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Henry Box Brown Drawings 1851-1852
HM 62464 (1-43)  
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The forty-two drawings are arranged according to their five general subjects: California Native Americans (7), California landscapes (24), Mexico (4), Central America (6), and Other (1). Although the exact Indian tribes in Brown's drawings are not known, it is believed that they are the Maidu, Nomlaki, Patwin, Wintun, and/or the Shasta Indians because those tribes lived in the areas in California where Brown was traveling. These drawings include portraits of Indians and scenes of daily life in Indian villages. Five of these drawings have been published in Drawn from Life: California Indians in Pen and Brush by Theodora Kroeber, Albert B. Elsasser, and Robert F. Heizer, andPersonal Narrative of Explorations and Incidents in Texas, New Mexico, California, Sonora, and Chihuahua by John Russell Bartlett. The twenty-four drawings of California landscapes include views of mining camps, a quartz mill, San Francisco, Marysville, Mount Shasta, Grass Valley, the Sacramento River, and Nevada City. The ten drawings of Mexico and Central America include views of Acapulco, the Gulf of California, Nicaragua, Guatemala, and El Salvador. Also included in the collection is an undated drawing of the Susquehanna river in Port Deposit, Maryland, and a blank sheet of paper that was probably used as a mount for one of the drawings. The titles used are the titles supplied by the artist. Several of the drawings have sketches or inscriptions on the verso.
Henry B. Brown was probably born in Cambridge, Massachusetts, in January 1816. In the 1840s, he worked as a portrait artist and engraver, and in 1851 he traveled to San Francisco with his friend Jacob Bailey Moore. Brown worked for Moore for the next several months, gathering specimens and making drawings in the California countryside. In March of 1852, he was commissioned by John Russell Bartlett, head of the U.S.-Mexico Boundary Commission and a friend of Moore, to draw views of landscapes and Indians in Northern California, assist with collecting Indian vocabularies, and make maps of the area, with a view towards contributing to Bartlett's book "Personal Narrative of Explorations and Incidents in Texas, New Mexico, California, Sonora, and Chihuahua" (1854). Brown traveled to New York in the late summer of 1852, and presumably drew his coastal scenes of Mexico and Central America during the trip. From 1856 to 1859, he served as US Consul for Bermuda. Little is known of his life after that date; his health was poor at the time of his resignation in 1859, and he may have died in late 1860 or soon after. He should not be confused with the Maine artist Harrison Bird Brown (1831-1915) or with the escaped slave Henry "Box" Brown (b. 1816).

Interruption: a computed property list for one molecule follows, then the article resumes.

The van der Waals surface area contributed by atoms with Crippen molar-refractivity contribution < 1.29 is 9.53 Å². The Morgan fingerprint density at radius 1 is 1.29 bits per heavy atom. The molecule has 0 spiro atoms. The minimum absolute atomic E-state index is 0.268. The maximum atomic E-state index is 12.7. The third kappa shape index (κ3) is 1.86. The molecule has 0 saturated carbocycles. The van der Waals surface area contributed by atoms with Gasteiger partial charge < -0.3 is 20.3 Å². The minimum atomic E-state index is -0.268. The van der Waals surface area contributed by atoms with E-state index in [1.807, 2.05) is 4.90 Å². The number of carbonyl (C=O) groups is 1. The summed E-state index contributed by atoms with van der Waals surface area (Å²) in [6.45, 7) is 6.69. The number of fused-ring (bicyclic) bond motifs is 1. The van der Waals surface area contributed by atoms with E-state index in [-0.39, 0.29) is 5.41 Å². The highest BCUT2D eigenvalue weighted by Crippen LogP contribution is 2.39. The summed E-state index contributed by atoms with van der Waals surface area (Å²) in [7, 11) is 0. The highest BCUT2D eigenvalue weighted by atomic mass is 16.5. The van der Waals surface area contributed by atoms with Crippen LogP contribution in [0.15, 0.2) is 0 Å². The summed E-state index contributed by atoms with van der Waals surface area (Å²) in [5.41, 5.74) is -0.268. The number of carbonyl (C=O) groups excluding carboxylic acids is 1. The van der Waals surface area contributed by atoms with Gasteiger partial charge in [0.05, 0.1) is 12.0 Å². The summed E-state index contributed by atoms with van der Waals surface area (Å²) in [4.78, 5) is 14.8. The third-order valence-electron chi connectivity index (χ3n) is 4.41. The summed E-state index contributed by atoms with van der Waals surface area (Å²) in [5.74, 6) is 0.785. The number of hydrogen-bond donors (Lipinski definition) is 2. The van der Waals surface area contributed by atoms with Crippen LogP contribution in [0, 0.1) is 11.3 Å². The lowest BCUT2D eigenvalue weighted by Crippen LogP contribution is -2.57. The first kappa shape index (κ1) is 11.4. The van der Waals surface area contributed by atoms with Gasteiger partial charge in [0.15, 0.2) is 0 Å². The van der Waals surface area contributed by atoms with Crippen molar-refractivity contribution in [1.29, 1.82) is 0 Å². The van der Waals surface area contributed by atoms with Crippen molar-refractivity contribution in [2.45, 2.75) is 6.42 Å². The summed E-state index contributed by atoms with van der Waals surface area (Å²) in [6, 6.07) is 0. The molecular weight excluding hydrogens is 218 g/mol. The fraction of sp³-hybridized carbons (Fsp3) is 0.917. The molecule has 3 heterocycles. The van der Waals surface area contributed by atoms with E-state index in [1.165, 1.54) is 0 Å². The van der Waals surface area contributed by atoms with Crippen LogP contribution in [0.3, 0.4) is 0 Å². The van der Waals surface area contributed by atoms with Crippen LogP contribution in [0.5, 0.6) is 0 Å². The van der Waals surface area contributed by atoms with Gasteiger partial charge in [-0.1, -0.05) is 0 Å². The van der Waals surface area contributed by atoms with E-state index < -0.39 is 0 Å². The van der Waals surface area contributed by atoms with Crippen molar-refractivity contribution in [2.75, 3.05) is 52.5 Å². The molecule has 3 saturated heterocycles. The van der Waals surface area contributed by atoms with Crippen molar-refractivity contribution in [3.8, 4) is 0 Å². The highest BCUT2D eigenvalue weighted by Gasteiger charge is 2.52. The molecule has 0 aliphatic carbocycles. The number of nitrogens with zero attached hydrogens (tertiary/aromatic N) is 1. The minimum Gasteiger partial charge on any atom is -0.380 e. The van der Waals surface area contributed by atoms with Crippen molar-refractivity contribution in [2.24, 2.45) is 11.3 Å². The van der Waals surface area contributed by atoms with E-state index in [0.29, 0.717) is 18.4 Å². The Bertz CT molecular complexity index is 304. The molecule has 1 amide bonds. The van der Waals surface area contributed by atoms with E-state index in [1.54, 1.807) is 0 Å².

In order to quote from, publish, or reproduce any of the manuscripts or visual materials, researchers must obtain formal permission from the office of the Library Director. In most instances, permission is given by the Huntington as owner of the physical property rights only, and researchers must also obtain permission from the holder of the literary rights. In some instances, the Huntington owns the literary rights, as well as the physical property rights. Researchers may contact the appropriate curator for further information.
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